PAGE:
Wednesday, October 3, 2007
A brief transitarian pause
For the past month or so I have been inspired by a few different sources to drive my car less, and either walk or take public transit more.
The background: I live in midtown and work downtown. Both work and home are within two blocks of light rail and bus routes, and about a half-hour walk from each other. Since I moved there I have walked a lot more in the evenings and days off, but aside from a couple of days when my car was in the shop I still drove to work. The main reason I drive to work is because I use the car as part of my job sometimes, running errands and transporting people.
The inspiration: The writings of RT Rider provided some encouragement in the efforts of someone who lived a lot farther from work than I do to take public transit. The argument to decouple cars as a requirement for transportation, while leaving them as an option, was encouraging. The other inspiration was my first day as a graduate student at Sacramento State, wending my way around the parking lot.
Y'see, parking at Sac State is $5 a day now. A semester permit costs $108. But if you have a current semester sticker, you can ride bus and light rail for free. And, in my experience, you get wetter walking in the rain from your car through the parking lot to the CSUS campus than you do walking from the bus drop-off point.
So I figured, with the free ride incentive, I'd give it a try.
The practice: In the interest of leaving my options open, I have spent the last few weeks trying a variety of transit modes. Typically, there are three basic scenarios for transportation:
#1 is on school days. I have my choice of walking or taking light rail to work, but from work it's an easy shot to CSUS via buses 30, 31 or others. Home is either bus or light rail--I find bus is a little easier and doesn't require a transfer.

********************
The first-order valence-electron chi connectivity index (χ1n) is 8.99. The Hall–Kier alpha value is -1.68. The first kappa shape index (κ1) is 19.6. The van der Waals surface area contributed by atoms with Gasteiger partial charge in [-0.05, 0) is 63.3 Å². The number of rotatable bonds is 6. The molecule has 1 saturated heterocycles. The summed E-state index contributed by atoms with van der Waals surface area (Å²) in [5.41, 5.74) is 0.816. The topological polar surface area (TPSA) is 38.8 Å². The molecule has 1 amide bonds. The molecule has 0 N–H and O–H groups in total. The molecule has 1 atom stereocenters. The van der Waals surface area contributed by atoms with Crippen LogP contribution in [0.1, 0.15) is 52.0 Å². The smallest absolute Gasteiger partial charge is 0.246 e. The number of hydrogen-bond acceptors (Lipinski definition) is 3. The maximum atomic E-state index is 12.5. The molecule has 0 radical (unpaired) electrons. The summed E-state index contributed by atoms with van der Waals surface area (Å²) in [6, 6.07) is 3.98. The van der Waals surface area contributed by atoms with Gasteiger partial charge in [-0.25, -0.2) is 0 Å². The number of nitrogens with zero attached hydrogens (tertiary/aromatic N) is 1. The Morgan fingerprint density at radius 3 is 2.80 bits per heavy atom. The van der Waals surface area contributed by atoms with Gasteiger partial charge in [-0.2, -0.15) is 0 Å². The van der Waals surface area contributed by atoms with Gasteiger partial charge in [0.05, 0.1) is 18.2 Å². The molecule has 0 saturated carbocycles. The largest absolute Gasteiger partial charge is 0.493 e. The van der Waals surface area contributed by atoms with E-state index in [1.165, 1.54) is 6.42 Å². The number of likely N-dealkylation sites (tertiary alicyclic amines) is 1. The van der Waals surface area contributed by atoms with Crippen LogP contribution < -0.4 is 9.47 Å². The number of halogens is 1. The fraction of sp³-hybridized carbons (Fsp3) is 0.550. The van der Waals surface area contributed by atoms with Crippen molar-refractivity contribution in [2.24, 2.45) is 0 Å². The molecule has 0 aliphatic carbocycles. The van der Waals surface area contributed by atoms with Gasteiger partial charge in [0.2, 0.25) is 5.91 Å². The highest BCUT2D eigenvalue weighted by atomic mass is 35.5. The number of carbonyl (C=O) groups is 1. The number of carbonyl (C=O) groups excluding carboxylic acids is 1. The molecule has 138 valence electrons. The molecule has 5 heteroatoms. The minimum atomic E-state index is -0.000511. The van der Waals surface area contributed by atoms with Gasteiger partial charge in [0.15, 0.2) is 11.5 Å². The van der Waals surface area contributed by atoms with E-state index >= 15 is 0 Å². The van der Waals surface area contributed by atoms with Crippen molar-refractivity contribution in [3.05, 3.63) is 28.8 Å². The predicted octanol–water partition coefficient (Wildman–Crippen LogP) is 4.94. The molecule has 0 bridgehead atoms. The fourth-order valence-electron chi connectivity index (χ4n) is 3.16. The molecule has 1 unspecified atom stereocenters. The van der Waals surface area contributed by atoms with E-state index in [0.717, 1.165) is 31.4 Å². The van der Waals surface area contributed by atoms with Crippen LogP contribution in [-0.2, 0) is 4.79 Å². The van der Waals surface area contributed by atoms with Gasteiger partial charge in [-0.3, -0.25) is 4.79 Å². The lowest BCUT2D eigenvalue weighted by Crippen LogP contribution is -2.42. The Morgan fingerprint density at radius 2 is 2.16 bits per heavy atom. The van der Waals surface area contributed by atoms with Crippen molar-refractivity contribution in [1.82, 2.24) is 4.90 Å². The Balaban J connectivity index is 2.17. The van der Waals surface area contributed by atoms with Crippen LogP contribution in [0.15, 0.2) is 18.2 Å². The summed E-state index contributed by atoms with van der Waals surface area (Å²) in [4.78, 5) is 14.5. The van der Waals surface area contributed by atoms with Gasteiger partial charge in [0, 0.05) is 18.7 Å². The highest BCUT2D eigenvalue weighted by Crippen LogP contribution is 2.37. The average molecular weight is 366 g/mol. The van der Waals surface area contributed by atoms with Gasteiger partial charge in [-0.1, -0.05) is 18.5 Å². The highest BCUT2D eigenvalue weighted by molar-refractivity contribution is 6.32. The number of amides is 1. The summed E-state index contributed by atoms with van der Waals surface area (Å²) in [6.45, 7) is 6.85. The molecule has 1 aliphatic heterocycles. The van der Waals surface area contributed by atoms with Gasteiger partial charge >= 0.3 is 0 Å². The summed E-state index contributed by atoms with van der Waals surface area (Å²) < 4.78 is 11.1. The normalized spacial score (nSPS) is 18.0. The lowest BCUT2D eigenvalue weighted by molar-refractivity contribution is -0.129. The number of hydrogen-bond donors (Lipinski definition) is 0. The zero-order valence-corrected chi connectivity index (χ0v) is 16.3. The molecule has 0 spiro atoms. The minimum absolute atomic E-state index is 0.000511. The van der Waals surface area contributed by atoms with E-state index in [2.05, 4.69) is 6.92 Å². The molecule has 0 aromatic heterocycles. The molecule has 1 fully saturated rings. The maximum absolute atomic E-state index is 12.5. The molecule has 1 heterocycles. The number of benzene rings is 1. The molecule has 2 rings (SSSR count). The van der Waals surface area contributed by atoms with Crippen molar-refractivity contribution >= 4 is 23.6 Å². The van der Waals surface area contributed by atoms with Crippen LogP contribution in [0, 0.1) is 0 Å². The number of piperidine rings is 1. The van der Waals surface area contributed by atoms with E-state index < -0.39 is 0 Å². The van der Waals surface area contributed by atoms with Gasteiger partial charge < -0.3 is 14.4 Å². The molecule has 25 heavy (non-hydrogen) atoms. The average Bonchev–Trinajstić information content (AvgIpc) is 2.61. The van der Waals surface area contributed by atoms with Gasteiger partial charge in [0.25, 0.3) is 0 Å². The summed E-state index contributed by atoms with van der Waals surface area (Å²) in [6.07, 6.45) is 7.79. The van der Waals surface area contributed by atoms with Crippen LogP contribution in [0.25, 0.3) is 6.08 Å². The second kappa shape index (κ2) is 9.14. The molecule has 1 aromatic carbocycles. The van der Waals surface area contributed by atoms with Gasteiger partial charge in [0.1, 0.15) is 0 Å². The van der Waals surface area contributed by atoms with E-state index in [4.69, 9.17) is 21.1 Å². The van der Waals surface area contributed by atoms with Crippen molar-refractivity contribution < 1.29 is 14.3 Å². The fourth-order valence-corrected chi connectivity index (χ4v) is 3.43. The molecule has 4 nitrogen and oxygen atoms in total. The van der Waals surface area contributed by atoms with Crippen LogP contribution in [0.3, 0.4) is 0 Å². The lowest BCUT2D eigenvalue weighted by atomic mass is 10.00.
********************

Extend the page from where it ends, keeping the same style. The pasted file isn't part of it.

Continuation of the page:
#2 is on non-school days. That's a maximum choice kind of day: Walking, bus, or light rail? Possibly my favorite is the half & half: walk to L Street and catch the next bus that comes by. It's a good middle ground between exercise and speed.
#3 is the car. I still need to drive in on days when I will need it for work--typically one or two days a week. If something comes up on a day when I didn't drive in, I can hop on the light rail and be back with my car in 20 minutes.
Now, I'm no newcomer to transit use. I grew up in a household that was often one-car, and one of my strongest childhood memories was riding downtown with my mom in RT's old GMC fishbowl buses. When I was 14, I took summer classes for gifted kids at Sacramento State, and took the bus to CSUS--in many ways, taking the bus to the Sac State transit center is a trip down memory lane. When Light Rail opened in 1987, I used to skip school and take the bus & train downtown to hang out at Java City or shop at the record and comic shops.
After college I got around by bike and public transit: it takes a special kind of girl to date a guy who suggests taking the bus downtown for a date, but somehow I did it. I didn't even know how to drive until a bit before my 26th birthday, when I finally got a job that allowed me to afford a car, and also required me to drive it for work.
The intervening decade or so included unlearning a lot of transit habits. While I never stopped walking around midtown, taking the car to work was a job requirement. I'd still take transit for other trips, usually with the regularity of a "regular church-goer" who goes in every Christmas and Easter.
But this past month has been an opportunity to bring back some old transit habits. The nice weather this time of years certainly makes it easier, and the acid test will be how much I use transit when the weather is less friendly.
What this has to do with Sacramento History: One of the nicest things about walking or taking transit vs. driving is being able to focus on things besides traffic. Sacramento's grid pattern streets also allows many different walking paths, which means I can stroll by a different set of my favorite historic buildings each time I take the walk. On the bus, the slightly higher vantage point offers a look at some of the Queen Anne cottages hidden behind "retail blisters" along downtown streets, ones that are often missed at street level. And, of course, there's the opportunity for reading on the bus if I don't want to admire the view.